Previewing Thomas Condon: Of Faith and Fossils
Watch this preview of Thomas Condon: Of Faith and Fossils. Frontier preacher and pioneer geologist, Thomas Condon was the first to recognize the scientific significance of The John Day Fossil Beds. He would devote his life to teaching and educating others about Oregon's ancient past.
Enjoy this sneak preview of Oregon Experience's new episode: Thomas Condon: Of Faith and Fossils.
Thomas Condon: Of Faith and Fossils airs February 22 at 9 p.m. on OPB TV and streamed online. For more information, web-exclusive videos and slideshows on Thomas Condon's life and history visit here.
Produced and written by Nadine Jelsing and edited by Bruce Barrow.
OPB invites you to an advance screening:
Friday, February 12 at 7 p.m.
Columbia Gorge Discovery Center & Museum
5000 Discovery Dr., The Dalles, OR
FREE AND OPEN TO THE PUBLIC
Optional $15 dinner at 6 p.m. Hosted by the Columbia Gorge Discovery Center & Museum.
Please RSVP for both - Space is limited
541.296.8600 ext. 201 or www.gorgediscovery.org
From historical biographies to issues and events that have shaped our state, Oregon Experience is an exciting television series co-produced by OPB and the Oregon Historical Society.
Oregon Experience, celebrating its 10th season , will continue to bring new episodes in the coming months. All previous season's exciting stories, exploring Oregon's rich past, can be watched online.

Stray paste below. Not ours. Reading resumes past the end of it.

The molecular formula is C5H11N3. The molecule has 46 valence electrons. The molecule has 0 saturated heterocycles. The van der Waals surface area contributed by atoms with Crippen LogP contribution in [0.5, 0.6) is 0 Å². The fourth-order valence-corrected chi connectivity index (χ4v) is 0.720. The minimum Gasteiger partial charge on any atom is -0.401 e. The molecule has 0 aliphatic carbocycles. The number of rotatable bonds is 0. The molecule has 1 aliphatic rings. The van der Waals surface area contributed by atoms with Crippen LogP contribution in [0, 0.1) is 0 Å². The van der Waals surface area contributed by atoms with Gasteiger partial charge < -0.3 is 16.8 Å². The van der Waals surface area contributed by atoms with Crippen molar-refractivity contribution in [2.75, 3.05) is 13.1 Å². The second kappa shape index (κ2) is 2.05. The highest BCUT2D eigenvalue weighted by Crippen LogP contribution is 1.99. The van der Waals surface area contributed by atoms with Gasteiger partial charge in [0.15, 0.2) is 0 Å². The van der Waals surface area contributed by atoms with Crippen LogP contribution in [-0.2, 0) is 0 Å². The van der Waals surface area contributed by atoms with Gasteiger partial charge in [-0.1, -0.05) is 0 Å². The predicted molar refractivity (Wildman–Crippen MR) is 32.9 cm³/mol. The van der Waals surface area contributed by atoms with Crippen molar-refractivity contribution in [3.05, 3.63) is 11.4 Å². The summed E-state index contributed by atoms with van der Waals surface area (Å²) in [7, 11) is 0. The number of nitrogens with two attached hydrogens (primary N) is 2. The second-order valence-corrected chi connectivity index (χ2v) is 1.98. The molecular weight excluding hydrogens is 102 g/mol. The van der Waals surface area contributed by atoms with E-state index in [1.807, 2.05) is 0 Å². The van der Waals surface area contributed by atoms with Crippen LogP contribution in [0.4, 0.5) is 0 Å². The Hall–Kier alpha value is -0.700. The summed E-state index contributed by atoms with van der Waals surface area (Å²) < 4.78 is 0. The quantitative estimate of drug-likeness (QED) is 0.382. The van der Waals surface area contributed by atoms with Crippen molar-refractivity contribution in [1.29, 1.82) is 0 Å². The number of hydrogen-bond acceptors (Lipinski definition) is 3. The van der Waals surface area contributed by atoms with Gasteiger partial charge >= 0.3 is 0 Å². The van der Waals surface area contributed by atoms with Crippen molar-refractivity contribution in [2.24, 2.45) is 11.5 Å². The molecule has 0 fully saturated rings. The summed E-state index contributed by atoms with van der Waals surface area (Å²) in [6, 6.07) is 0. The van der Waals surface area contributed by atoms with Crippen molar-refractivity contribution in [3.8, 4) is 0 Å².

More Oregon Experience
OPB | Feb. 22, 2016
Irish immigrant Thomas Condon was a Congregational minister and Oregon's first state geologist.
OPB | Jan. 25, 2016
Oregon's Jewish pioneers were among the region's first settlers. Arriving with the gold miners, they came for a better life away from persecution. In the process, they helped build the businesses and civic organizations that shaped the state.
OPB | Oct. 19, 2015
Vilma Silva on Shakespeare's work: "Claim it. It's yours."
OPB | Oct. 19, 2015
OSF's Scott Kaiser on translating Shakespeare into... English.
OPB | Oct. 19, 2015
Oregon Experience explores the origins and the evolution of the Oregon Shakespeare Festival.
OPB | May 04, 2015
In 1923, a Southern Oregon train holdup sparked one of the nation’s largest manhunts and helped established modern criminal forensics.
OPB | April 21, 2015
Lift Ev’ry Voice explores Portland’s African-American history with a focus on the turbulent 1960s, ’70s and early ’80s. At the time, issues surrounding urban renewal, school desegregation and brittle police relations were exploding both nationally and locally.
OPB | Jan. 26, 2015
Founded in 1811 by wealthy fur baron John Jacob Astor, Astoria is the oldest United States settlement west of the Rocky Mountains. Learn more about the multifaceted history of this city and where those two centuries of activity have brought Astoria today.
OPB | Sept. 29, 2014
Southern Oregon and Northern California make up the mythical State of Jefferson. The “state” is the product of local lore, regional identity, and pride for its residents. It remains a symbol of an enduring rural-urban divide. Now, some are working to make it the 51st official state.
OPB | April 30, 2014
A new Oregon Experience examines an Oregon man’s lifelong search for America’s first people.